Here is, with Peter’s kind permission, a rebloging of Peter’s post on the automorphism group of . Other very nice accounts are by the Secret blogging seminar; John Baez,; A paper by Howard, Millson, Snowden, and Vakil; and most famously the legendary Chapter 6 (!) from the book by Cameron and Van-Lint (I dont have an electronic version for it).

My TYI 25 question about it arose from Sonia Balagopalan’s lecture in our combinatorics seminar on the 16 vertex triangulation of 4-dimensional projective space. (Here is the link to her paper.)

No account of the symmetric group can be complete without mentioning the remarkable fact that the symmetric group of degree *n* (finite or infinite) has an outer automorphism if and only if *n*=6.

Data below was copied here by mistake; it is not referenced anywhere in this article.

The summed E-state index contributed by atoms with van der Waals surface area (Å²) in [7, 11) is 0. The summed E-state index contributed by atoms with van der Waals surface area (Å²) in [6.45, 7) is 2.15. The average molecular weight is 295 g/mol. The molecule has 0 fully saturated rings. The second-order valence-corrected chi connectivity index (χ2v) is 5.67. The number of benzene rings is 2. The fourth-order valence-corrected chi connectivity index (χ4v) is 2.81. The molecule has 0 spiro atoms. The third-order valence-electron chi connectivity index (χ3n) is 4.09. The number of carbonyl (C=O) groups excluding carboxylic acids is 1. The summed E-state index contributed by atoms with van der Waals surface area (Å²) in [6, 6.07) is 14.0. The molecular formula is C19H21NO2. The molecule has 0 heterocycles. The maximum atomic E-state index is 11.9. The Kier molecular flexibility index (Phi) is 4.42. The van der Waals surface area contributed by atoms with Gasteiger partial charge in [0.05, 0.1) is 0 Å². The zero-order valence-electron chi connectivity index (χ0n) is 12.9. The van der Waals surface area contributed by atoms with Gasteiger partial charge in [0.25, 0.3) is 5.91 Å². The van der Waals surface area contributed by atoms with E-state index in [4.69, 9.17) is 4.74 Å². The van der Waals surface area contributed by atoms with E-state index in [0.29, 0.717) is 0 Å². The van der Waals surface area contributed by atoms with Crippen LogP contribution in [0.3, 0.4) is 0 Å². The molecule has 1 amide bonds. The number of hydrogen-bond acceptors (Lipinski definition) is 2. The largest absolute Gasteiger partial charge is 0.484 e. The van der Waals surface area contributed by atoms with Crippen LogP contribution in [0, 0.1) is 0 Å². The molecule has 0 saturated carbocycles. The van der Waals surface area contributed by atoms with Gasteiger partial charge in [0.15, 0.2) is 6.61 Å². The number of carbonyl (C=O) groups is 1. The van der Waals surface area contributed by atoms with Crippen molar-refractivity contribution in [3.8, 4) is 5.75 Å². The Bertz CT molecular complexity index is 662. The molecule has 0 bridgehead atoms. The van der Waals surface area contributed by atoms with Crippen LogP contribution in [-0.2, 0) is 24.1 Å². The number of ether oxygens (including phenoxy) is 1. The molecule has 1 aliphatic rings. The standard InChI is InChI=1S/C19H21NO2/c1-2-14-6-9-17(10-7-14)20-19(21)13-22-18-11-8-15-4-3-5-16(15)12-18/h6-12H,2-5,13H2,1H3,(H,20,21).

Here are the definitions. An *automorphism* of a group *G* is a permutation *p* of the group which preserves products, that is, (*xy*)*p*=(*xp*)(*yp*) for all *x,y* (where, as a card-carrying algebraist, I write the function on the right of its argument). The automorphisms of *G* themselves form a group, and the *inner automorphisms* (the conjugation maps *x*?*g*^{-1}*xg*) form a normal subgroup; the factor group is the *outer automorphism group* of *G*. Abusing terminology, we say that *G* has outer automorphisms if the outer automorphism group is not the trivial group, that is, not all automorphisms are inner.

Now the symmetric group *S*

View original post 1,245 more words

Yet another very nice account is given in this post by Richard Green “The exceptional symmetry” https://plus.google.com/u/0/101584889282878921052/posts/ioQW2zGjwwM

Pingback: New Year’s Greeting from Franz Kafka « Log24